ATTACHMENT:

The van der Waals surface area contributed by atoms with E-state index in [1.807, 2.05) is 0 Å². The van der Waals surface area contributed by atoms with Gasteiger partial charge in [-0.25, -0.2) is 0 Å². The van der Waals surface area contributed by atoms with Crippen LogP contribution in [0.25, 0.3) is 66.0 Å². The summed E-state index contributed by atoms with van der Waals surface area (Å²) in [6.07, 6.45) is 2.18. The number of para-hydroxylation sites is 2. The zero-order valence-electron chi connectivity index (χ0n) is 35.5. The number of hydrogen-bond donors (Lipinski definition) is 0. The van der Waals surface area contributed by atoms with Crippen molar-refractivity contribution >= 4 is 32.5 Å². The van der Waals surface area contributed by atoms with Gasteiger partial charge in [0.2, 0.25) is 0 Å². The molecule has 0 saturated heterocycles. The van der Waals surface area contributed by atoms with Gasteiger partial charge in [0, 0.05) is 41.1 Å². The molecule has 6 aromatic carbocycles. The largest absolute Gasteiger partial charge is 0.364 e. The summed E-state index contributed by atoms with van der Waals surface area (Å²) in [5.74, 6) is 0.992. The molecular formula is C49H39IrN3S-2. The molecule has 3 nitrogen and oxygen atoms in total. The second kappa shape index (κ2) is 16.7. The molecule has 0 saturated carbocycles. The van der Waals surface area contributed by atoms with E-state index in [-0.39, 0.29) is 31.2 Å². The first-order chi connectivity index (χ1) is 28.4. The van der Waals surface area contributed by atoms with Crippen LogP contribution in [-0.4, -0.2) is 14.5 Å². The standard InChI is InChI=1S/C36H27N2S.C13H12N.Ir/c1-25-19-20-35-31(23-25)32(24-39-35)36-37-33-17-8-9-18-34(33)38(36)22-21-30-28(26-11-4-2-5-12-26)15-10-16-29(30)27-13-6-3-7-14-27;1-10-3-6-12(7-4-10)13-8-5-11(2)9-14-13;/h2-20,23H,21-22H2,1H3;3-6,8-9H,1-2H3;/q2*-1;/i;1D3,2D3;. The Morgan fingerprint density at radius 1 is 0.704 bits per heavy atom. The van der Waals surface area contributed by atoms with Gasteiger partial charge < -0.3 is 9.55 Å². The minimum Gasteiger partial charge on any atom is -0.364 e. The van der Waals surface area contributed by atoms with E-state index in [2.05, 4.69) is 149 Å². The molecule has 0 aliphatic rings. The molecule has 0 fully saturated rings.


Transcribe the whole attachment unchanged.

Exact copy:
The van der Waals surface area contributed by atoms with E-state index in [1.807, 2.05) is 0 Å². The van der Waals surface area contributed by atoms with Gasteiger partial charge in [-0.25, -0.2) is 0 Å². The van der Waals surface area contributed by atoms with Crippen LogP contribution in [0.25, 0.3) is 66.0 Å². The summed E-state index contributed by atoms with van der Waals surface area (Å²) in [6.07, 6.45) is 2.18. The number of para-hydroxylation sites is 2. The zero-order valence-electron chi connectivity index (χ0n) is 35.5. The number of hydrogen-bond donors (Lipinski definition) is 0. The van der Waals surface area contributed by atoms with Crippen molar-refractivity contribution >= 4 is 32.5 Å². The van der Waals surface area contributed by atoms with Gasteiger partial charge in [0.2, 0.25) is 0 Å². The molecule has 0 saturated heterocycles. The van der Waals surface area contributed by atoms with Gasteiger partial charge in [0, 0.05) is 41.1 Å². The molecule has 6 aromatic carbocycles. The largest absolute Gasteiger partial charge is 0.364 e. The summed E-state index contributed by atoms with van der Waals surface area (Å²) in [5.74, 6) is 0.992. The molecular formula is C49H39IrN3S-2. The molecule has 3 nitrogen and oxygen atoms in total. The second kappa shape index (κ2) is 16.7. The molecule has 0 saturated carbocycles. The van der Waals surface area contributed by atoms with E-state index in [-0.39, 0.29) is 31.2 Å². The first-order chi connectivity index (χ1) is 28.4. The van der Waals surface area contributed by atoms with Crippen LogP contribution in [-0.4, -0.2) is 14.5 Å². The standard InChI is InChI=1S/C36H27N2S.C13H12N.Ir/c1-25-19-20-35-31(23-25)32(24-39-35)36-37-33-17-8-9-18-34(33)38(36)22-21-30-28(26-11-4-2-5-12-26)15-10-16-29(30)27-13-6-3-7-14-27;1-10-3-6-12(7-4-10)13-8-5-11(2)9-14-13;/h2-20,23H,21-22H2,1H3;3-6,8-9H,1-2H3;/q2*-1;/i;1D3,2D3;. The Morgan fingerprint density at radius 1 is 0.704 bits per heavy atom. The van der Waals surface area contributed by atoms with Gasteiger partial charge < -0.3 is 9.55 Å². The minimum Gasteiger partial charge on any atom is -0.364 e. The van der Waals surface area contributed by atoms with E-state index in [2.05, 4.69) is 149 Å². The molecule has 0 aliphatic rings. The molecule has 0 fully saturated rings.